The Simpsons has never been afraid to comment on current events, usually with a well-executed joke or a smart, sarcastic take. But with last Sunday's episode, The Simpsons responded to the controversy over Apu in a way that disappointed a lot of fans. This included Hari Kondabolu, director of the documentary The Problem With Apu, which looks at the complex issue of the Indian character who is at once beloved, but also problematic by contributing to cultural stereotyping. The problem with The Simpson's response to Kondabolu's documentary is that it doesn't seem to want to address the conversation surrounding Apu, but instead, dismiss it. (Bustle reached out to Fox, who declined to comment on the backlash.)
On the latest episode, "No Good Read Goes Unpunished," Marge encourages her family to start reading more, and in doing so, she realizes that one of her childhood favorites is far less woke than she recalled. "It's not exactly what I remembered," she tells Lisa of the book that has a young white girl reprimanding her non-white staff and "baptizing savages without their permission."
Marge attempts to rewrite the children's book, removing all the offensive parts. “It takes a lot of work to take the spirit and character out of a book, but now it’s as inoffensive as a Sunday in Cincinnati,” Marge says before reading the new version of the story about a "cisgender girl named Clara... fighting for wild horse rescue and net neutrality," which in Lisa's opinion has been so sanitized it's lost its point.
"Well, what am I supposed to do?” Marge asks, only to have Lisa look directly into the camera and explain, “It’s hard to say. Something that started decades ago and was applauded as inoffensive is now politically incorrect. What can you do?”
It's then that camera flashes to a bedside photo of Apu, which is signed “Don’t have a cow, man!” It's a signature Bart line, his way of calming down an adult who's overreacting, but here it's used to calm down an audience that has started to question Apu. The takeaway essentially being that there's nothing the writers of The Simpsons can do now, so everyone should just let it go.
The episode continuously makes the point that many stories from the past are offensive. (The Jungle Book's author Rudyard Kipling shows up to talk about this, as if it's no big deal.) In some ways, the episode makes the case that somehow that's what makes those stories entertaining, and to change that would somehow hinder people's enjoyment of them.
Basically, the writers created the scene equivalent of a shrug emoji with help from Marge and Lisa. Arguably the two most level-headed characters on the series — who often fight for what is right — are fighting to give The Simpsons a pass for their past missteps. “Some things will be dealt with at a later date,” Marge says. “If at all,” Lisa replies as the two stare blankly at the camera. The assumption being that Apu falls into the latter category.
With this response, The Simpson appears to miss the point of Kondabolu's documentary completely. As Kondabolu, who is a fan of the show, tweeted after the episode, "I used Apu & The Simpsons as an entry point into a larger conversation about the representation of marginalized groups & why this is important. The Simpsons response tonight is not a jab at me, but at what many of us consider progress."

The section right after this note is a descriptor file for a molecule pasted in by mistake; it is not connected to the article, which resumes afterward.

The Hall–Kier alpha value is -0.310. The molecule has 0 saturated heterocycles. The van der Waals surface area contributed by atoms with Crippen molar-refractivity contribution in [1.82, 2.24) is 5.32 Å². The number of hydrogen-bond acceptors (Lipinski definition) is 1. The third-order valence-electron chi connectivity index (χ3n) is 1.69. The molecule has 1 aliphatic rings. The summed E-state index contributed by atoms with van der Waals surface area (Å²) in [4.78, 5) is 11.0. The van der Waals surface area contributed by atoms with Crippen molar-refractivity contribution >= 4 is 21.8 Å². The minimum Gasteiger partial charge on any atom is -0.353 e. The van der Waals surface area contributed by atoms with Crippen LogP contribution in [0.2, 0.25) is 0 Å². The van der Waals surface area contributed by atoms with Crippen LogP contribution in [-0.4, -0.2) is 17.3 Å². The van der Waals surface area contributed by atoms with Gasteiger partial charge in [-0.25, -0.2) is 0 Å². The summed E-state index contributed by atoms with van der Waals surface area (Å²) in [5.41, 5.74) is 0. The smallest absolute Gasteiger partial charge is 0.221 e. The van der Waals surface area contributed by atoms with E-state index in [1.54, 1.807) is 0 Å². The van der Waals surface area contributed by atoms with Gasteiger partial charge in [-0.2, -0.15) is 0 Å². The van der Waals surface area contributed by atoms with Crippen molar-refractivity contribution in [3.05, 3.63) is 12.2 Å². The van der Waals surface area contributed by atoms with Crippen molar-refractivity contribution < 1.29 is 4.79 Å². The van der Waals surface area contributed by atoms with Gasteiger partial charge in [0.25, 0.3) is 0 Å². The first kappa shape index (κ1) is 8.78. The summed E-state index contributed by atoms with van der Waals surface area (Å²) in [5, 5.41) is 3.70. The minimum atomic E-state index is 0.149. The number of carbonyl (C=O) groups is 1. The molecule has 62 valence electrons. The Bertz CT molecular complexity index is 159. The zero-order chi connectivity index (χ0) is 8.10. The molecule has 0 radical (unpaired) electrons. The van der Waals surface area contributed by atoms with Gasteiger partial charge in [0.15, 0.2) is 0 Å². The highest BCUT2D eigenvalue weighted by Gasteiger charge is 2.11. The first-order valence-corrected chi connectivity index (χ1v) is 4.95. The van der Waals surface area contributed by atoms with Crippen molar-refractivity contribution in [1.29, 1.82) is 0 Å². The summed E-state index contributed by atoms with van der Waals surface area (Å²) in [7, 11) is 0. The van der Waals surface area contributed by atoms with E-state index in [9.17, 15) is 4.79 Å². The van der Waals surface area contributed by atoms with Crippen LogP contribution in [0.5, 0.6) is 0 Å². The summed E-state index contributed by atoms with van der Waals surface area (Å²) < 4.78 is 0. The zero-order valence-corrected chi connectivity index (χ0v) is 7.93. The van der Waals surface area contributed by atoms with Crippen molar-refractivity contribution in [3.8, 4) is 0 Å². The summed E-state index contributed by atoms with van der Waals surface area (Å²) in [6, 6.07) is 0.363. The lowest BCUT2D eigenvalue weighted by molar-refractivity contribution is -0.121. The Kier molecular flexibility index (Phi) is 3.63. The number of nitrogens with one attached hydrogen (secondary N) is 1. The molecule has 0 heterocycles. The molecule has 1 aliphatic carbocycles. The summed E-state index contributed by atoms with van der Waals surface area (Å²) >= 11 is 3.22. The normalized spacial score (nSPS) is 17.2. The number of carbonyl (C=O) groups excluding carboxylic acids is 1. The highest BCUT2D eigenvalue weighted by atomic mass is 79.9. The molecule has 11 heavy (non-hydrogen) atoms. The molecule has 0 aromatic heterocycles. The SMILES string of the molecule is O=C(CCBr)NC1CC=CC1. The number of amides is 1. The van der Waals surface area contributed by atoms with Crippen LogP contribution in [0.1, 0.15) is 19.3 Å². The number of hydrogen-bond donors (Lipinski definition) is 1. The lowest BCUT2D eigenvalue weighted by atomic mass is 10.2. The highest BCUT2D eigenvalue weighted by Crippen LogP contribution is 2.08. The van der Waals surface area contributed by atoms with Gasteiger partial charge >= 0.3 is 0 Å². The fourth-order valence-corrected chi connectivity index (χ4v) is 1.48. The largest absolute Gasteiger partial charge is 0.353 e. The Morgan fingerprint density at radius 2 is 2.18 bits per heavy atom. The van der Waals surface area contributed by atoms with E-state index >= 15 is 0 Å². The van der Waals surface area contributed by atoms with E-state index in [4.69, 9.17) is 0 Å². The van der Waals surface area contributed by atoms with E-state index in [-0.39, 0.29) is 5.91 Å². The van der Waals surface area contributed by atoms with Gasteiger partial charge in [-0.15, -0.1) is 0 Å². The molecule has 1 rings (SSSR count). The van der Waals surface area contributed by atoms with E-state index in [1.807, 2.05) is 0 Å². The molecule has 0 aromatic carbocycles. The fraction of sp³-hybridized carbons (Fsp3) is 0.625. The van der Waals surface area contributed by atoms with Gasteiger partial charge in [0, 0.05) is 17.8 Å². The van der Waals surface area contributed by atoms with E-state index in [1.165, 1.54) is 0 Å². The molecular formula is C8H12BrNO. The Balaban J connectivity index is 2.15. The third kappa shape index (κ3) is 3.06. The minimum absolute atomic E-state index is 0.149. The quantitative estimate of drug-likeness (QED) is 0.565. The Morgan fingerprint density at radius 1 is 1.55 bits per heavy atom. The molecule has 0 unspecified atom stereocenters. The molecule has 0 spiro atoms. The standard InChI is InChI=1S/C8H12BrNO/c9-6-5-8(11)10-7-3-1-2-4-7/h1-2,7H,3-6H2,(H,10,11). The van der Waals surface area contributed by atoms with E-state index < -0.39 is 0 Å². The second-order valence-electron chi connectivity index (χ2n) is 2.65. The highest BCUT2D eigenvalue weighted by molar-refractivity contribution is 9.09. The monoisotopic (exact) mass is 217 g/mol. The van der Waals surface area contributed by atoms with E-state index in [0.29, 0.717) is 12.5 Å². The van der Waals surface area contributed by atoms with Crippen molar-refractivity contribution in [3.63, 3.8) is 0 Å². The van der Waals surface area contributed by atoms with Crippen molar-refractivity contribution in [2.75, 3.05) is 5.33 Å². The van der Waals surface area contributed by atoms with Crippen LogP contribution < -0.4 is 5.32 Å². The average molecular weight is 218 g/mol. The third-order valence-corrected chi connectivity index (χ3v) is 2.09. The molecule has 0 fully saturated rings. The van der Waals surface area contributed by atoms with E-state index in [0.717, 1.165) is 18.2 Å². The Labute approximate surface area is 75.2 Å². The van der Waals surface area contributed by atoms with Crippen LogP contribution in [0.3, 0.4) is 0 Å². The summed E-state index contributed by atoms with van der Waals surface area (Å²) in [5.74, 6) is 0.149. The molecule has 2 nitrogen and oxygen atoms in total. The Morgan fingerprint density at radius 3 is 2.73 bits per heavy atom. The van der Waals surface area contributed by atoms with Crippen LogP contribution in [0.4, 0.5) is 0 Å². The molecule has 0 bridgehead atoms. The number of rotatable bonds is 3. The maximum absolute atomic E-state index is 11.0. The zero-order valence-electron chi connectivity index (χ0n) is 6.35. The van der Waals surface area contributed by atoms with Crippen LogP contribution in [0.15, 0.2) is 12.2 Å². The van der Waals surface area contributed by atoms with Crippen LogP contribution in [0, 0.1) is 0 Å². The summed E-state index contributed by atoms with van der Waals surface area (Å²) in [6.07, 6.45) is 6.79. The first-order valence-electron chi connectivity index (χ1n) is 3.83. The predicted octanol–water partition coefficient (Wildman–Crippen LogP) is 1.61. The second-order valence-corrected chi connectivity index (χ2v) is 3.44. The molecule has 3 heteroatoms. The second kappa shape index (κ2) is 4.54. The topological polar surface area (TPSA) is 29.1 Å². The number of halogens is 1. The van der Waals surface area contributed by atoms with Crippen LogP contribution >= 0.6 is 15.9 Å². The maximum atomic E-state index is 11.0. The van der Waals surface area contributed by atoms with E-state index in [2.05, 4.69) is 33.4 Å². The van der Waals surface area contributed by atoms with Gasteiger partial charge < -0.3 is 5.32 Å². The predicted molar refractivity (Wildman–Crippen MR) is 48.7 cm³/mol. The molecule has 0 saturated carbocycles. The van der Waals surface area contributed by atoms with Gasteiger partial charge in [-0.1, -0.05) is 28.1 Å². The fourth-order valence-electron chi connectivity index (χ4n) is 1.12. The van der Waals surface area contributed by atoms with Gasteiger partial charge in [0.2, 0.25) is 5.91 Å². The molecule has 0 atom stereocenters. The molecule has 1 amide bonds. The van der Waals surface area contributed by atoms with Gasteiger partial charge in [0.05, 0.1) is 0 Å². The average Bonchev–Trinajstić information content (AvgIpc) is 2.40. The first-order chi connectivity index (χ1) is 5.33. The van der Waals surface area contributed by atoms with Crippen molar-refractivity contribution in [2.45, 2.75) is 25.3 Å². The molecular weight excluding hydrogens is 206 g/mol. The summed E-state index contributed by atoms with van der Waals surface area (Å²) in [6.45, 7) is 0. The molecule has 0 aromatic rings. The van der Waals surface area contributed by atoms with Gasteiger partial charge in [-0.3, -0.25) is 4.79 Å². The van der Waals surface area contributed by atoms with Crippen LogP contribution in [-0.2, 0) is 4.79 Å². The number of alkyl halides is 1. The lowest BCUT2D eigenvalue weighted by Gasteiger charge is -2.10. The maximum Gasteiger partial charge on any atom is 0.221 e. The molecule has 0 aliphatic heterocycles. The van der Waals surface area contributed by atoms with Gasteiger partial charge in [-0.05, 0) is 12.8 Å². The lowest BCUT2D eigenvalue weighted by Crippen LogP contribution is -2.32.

Kondabolu's documentary makes the case that this is a complex issue that deserves a thoughtful discussion. But The Simpsons' response reduces it to a discussion of political correctness, basically accusing Kondabolu of overreacting. Producer Al Jean implied that this is a non-issue by retweeting fans, who made the case that this was a "direct message to politically correct people" and those who "just want to cry about everything nowadays b/c it makes them feel like they’re doing something."
The thing is, The Simpsons didn't have to reply to Kondabolu's documentary, which is why this response is so "heartbreaking," according to Entertainment Weekly's Dana Schwartz. It shows how little they tried to understand the other side of this discussion, which focuses so much on the lack of South-Asian representation on TV. In it, Kondabolu talks about hearing Apu's voice as “a white guy doing an impression of a white guy making fun of my father," since the character is played by Hank Azaria. The Simpsons don't think they should be blamed for the criticism of this character, but that doesn't mean they should belittle the issue.
The reason fans were disappointed by this response was because it wasn't self-aware, which is something the show has been celebrated for in the past. As Sean O'Neal at AV Club pointed out in his piece "What Can You Do About Apu? The Simpsons Used To Know," The Simpsons addressed the problem with Apu in a 2016 episode called "Much Apu About Something." In it, Apu's nephew, Jay, played by The Mindy Project's Utkarsh Ambudkar — a real-life critic of the character — tells the Kwik-E-Mart owner he's a stereotype who's caused him life-long embarrassment.
That episode takes a thoughtful look at the character, which in many ways is an example of the American dream and is certainly an important member of the Springfield community. But Apu has actually caused embarrassment for many, as Kondabolu's documentary pointed out. The Simpsons have been willing to admit there's something wrong with Apu, despite their good intentions by addressing it in a real way, why didn't they do the same here? It might be a question the writers are asking themselves, perhaps, a little too late.
Kondabolu's documentary wasn't meant to insult The Simpsons, but to start a bigger conversation. With this episode, The Simpsons might have thought they were putting to rest their Apu problem, but now by dismissing it, they seem to have a bigger issue on their hands. It's one, though, that may finally lead to the nuanced conversation Kondabolu and so many others were looking for all along.